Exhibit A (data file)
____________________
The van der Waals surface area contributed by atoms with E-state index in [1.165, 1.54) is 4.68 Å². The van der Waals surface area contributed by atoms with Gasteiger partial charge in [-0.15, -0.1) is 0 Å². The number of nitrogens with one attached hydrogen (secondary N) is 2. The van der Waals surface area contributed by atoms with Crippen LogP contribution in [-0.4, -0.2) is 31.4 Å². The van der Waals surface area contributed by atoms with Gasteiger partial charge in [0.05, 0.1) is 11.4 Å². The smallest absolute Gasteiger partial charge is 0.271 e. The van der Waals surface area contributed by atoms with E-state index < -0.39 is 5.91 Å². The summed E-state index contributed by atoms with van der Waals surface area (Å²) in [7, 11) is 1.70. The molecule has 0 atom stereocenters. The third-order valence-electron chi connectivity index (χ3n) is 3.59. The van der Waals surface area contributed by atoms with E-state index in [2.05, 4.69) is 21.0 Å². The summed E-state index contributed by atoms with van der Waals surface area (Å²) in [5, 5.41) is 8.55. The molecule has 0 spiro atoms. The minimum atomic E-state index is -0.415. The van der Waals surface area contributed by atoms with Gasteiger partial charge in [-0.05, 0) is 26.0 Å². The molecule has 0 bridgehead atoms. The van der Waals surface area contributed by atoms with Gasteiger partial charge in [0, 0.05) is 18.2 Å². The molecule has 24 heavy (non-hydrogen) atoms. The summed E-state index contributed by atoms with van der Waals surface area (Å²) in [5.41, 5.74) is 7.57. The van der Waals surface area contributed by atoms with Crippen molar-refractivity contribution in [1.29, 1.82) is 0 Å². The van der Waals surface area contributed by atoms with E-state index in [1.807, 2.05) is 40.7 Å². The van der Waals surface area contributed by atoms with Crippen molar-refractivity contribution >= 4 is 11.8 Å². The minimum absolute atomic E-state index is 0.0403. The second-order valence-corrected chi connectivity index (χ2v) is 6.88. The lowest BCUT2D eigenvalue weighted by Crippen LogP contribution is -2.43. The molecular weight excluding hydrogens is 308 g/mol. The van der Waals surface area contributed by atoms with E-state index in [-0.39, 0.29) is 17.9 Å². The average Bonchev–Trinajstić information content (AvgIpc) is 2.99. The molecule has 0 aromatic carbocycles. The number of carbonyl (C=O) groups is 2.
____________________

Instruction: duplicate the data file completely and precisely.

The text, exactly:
The van der Waals surface area contributed by atoms with E-state index in [1.165, 1.54) is 4.68 Å². The van der Waals surface area contributed by atoms with Gasteiger partial charge in [-0.15, -0.1) is 0 Å². The number of nitrogens with one attached hydrogen (secondary N) is 2. The van der Waals surface area contributed by atoms with Crippen LogP contribution in [-0.4, -0.2) is 31.4 Å². The van der Waals surface area contributed by atoms with Gasteiger partial charge in [0.05, 0.1) is 11.4 Å². The smallest absolute Gasteiger partial charge is 0.271 e. The van der Waals surface area contributed by atoms with E-state index < -0.39 is 5.91 Å². The summed E-state index contributed by atoms with van der Waals surface area (Å²) in [7, 11) is 1.70. The molecule has 0 atom stereocenters. The third-order valence-electron chi connectivity index (χ3n) is 3.59. The van der Waals surface area contributed by atoms with E-state index in [2.05, 4.69) is 21.0 Å². The summed E-state index contributed by atoms with van der Waals surface area (Å²) in [5, 5.41) is 8.55. The molecule has 0 spiro atoms. The minimum atomic E-state index is -0.415. The van der Waals surface area contributed by atoms with Gasteiger partial charge in [-0.05, 0) is 26.0 Å². The molecule has 0 bridgehead atoms. The van der Waals surface area contributed by atoms with Gasteiger partial charge in [0, 0.05) is 18.2 Å². The molecule has 24 heavy (non-hydrogen) atoms. The summed E-state index contributed by atoms with van der Waals surface area (Å²) in [5.41, 5.74) is 7.57. The van der Waals surface area contributed by atoms with Crippen molar-refractivity contribution in [1.29, 1.82) is 0 Å². The van der Waals surface area contributed by atoms with E-state index in [1.807, 2.05) is 40.7 Å². The van der Waals surface area contributed by atoms with Crippen molar-refractivity contribution >= 4 is 11.8 Å². The minimum absolute atomic E-state index is 0.0403. The second-order valence-corrected chi connectivity index (χ2v) is 6.88. The lowest BCUT2D eigenvalue weighted by Crippen LogP contribution is -2.43. The molecular weight excluding hydrogens is 308 g/mol. The van der Waals surface area contributed by atoms with E-state index in [-0.39, 0.29) is 17.9 Å². The average Bonchev–Trinajstić information content (AvgIpc) is 2.99. The molecule has 0 aromatic carbocycles. The number of carbonyl (C=O) groups is 2.